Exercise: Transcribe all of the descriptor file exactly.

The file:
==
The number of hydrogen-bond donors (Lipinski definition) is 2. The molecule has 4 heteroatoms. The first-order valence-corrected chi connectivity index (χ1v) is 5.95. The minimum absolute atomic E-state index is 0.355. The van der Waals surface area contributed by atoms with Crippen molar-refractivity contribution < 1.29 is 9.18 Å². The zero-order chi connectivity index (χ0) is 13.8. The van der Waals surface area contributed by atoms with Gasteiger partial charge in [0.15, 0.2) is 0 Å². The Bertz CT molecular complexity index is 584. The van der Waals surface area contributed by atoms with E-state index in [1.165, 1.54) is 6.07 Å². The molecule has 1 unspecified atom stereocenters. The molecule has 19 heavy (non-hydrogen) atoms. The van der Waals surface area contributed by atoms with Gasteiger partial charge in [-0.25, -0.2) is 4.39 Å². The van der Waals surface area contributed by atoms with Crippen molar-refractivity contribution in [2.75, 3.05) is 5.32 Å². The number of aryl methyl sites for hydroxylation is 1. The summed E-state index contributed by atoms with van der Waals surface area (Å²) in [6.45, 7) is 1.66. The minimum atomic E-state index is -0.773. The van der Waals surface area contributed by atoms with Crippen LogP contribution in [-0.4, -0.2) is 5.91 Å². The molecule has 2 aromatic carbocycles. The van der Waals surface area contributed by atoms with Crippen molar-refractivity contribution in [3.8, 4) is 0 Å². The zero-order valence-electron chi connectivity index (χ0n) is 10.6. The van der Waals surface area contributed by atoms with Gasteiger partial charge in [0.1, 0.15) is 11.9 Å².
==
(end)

The number of hydrogen-bond donors (Lipinski definition) is 2. The molecule has 4 heteroatoms. The first-order valence-corrected chi connectivity index (χ1v) is 5.95. The minimum absolute atomic E-state index is 0.355. The van der Waals surface area contributed by atoms with Crippen molar-refractivity contribution < 1.29 is 9.18 Å². The zero-order chi connectivity index (χ0) is 13.8. The van der Waals surface area contributed by atoms with Gasteiger partial charge in [0.15, 0.2) is 0 Å². The Bertz CT molecular complexity index is 584. The van der Waals surface area contributed by atoms with E-state index in [1.165, 1.54) is 6.07 Å². The molecule has 1 unspecified atom stereocenters. The molecule has 19 heavy (non-hydrogen) atoms. The van der Waals surface area contributed by atoms with Gasteiger partial charge in [-0.25, -0.2) is 4.39 Å². The van der Waals surface area contributed by atoms with Crippen molar-refractivity contribution in [2.75, 3.05) is 5.32 Å². The number of aryl methyl sites for hydroxylation is 1. The summed E-state index contributed by atoms with van der Waals surface area (Å²) in [6.45, 7) is 1.66. The minimum atomic E-state index is -0.773. The van der Waals surface area contributed by atoms with Crippen LogP contribution in [-0.4, -0.2) is 5.91 Å². The molecule has 2 aromatic carbocycles. The van der Waals surface area contributed by atoms with Crippen molar-refractivity contribution in [3.8, 4) is 0 Å². The zero-order valence-electron chi connectivity index (χ0n) is 10.6. The van der Waals surface area contributed by atoms with Gasteiger partial charge in [0.1, 0.15) is 11.9 Å².